The joint NGOs’ call discloses that in recent remarks given by a senior Facebook representative, the company “does not have a policy aimed at combatting online antisemitism”, sparking the coalition to urge Facebook to “join the ranks of the historians, advocates, activists, lawmakers, and leaders who compiled the IHRA working definition” and “take responsibility and move toward removing the scourge of antisemitism from today’s most important online public square.”
In an unprecedented joint letter, a coalition of 124 non-profit organizations from around the world have urged Facebook to adopt the widely recognized International Holocaust Remembrance Alliance (IHRA) working definition of antisemitism to fight hate speech on the social media platform.
The letter, which was sent to Facebook’s board and senior management on Friday, follows mounting public pressure urging Facebook to effectively act against hate speech and dangerous disinformation.
The joint NGOs’ call discloses that in recent remarks given by a senior Facebook representative, the company “does not have a policy aimed at combating online antisemitism”, sparking the coalition to urge Facebook to “join the ranks of the historians, advocates, activists, lawmakers, and leaders who compiled the IHRA working definition” and “take responsibility and move toward removing the scourge of antisemitism from today’s most important online public square.”
In July, Facebook COO Sheryl Sandberg, stated that “Facebook has to get better at finding and removing hateful content.” The joint call by the global coalition of NGOs emphasizes that antisemitism and effective policies to address it, must be part of Facebook’s decision-making process to tackle hate speech.
Parallel to a surge in violent and murderous attacks against Jewish communities in recent years, online antisemitism has grown exponentially, with social media platforms serving as primary bullying arenas for the world’s oldest hatred. The coalition letter cites studies that “Jews overwhelmingly report that online antisemitism is the most acute form of Jew-hatred they experience.”
So far, nearly 40 countries have already endorsed or adopted the IHRA working definition in some official capacity, either through their membership in the IHRA or independently.
In the US, the definition of antisemitism is clear: The IHRA working definition has been adopted by the State Department, and a recent Presidential Executive Order on Combatting Anti-Semitism instructs the Department of Education to consider the IHRA definition when evaluating Title VI Civil Rights Act complaints of discrimination.
The signatories decision to focus on Facebook stemmed from the social media giant’s recent announcement that it would be revising its policies on hate speech and disinformation. The coalition’s decision was also based on a recognition that Facebook, as the leading social media platform, can set the standard for the social media industry in the fight against online hate. If, and when, Facebook adopts an effective and comprehensive policy to combat online hate speech and antisemitism, other social media platforms such as Twitter and TikTok are likely to follow suit.
Irwin Cotler, the Chair of Raoul Wallenberg Centre for Human Rights in Canada, one of the signatories to the letter, stated :”Antisemitism is the oldest, most enduring, most toxic, and most lethal of hatreds – the canary in the minefield of global evil. The IHRA definition is the strongest and most definitive normative framework we have for monitoring and combating antisemitism on a governmental, parliamentary, law-enforcement, and civil society level. Its adoption is as timely as it is necessary.”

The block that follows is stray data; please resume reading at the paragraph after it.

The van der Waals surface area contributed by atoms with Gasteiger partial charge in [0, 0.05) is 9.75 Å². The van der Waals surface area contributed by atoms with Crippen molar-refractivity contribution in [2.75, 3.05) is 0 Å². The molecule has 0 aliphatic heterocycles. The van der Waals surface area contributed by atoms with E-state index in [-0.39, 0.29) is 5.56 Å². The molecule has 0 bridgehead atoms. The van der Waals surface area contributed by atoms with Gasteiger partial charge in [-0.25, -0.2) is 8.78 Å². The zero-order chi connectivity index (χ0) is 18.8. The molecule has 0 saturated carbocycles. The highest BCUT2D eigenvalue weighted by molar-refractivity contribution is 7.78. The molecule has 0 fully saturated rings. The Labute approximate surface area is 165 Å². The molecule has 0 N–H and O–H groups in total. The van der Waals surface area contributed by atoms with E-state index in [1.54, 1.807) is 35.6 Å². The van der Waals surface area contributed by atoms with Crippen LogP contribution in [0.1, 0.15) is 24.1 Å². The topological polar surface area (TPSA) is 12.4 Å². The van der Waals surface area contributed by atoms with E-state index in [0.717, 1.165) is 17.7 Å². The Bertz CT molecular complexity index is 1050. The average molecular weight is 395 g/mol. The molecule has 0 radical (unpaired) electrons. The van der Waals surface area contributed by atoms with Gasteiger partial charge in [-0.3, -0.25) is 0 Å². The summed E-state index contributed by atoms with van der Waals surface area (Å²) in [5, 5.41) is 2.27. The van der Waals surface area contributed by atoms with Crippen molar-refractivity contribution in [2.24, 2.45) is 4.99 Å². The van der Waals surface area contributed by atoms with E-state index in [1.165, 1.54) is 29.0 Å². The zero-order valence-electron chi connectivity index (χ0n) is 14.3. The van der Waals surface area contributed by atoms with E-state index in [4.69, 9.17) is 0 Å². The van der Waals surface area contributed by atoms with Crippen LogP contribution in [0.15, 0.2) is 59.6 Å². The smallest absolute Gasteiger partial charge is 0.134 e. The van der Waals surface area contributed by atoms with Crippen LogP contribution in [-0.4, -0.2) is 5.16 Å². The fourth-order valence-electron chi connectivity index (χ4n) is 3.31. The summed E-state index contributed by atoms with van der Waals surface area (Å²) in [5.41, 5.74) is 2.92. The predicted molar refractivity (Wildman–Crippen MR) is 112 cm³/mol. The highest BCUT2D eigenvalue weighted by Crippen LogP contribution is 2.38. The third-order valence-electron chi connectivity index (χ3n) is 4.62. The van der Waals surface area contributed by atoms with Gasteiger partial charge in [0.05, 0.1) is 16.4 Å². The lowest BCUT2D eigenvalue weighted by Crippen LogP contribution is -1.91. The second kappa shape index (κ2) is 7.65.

Rabbi Menachem Margolin, Chairman of the European Jewish Association, a signatory to the letter said: ”With more people than China and over a third of the entire global population with accounts, Facebook is a world of its own. Its power and reach are immense. With such great power should come great responsibility. That social media platforms have become hotbeds of hate and antisemitism is undeniable. So too is a lack of responsible action from the company to tackle it. Signing up to the IHRA definition would be an important step and a visible commitment from Facebook that there is no place, in the virtual, just as the real world, for the virus of antisemitism to thrive unchecked and unfettered.”
Rabbi Abraham Cooper, the Associate Dean and Director Global Social Action Agenda of the Simon Wiesenthal Center, one of the signatories to the letter, noted that ”during the unprecedented Covid-19 pandemic and social dislocation following George Floyd’s murder, extremists, including antisemites, leverage the unmatched marketing power of social media to mainstream hate, conspiracy theories and lone wolf terrorism.” ”Facebook must take the lead in the struggle to degrade the mainstreaming of antisemitism via social media. The IHRA definition of antisemitism provides Facebook with a straightforward definition of history’s oldest hate.”
Prof. Dina Porat, who is one of the authors of the IHRA working definition of antisemitism stressed that the definition has become ”a yard stick, a declaration of values.”
”Those who join its adoption are committed to the countering of antisemitism, and of other parallel evils. It is high time that the major social networks, Facebook first and foremost, use the IHRA definition as a criteria to identify antisemitic expressions, and uproot them immediately, thus exercising their responsibility to help create a world better than the one we are living in.”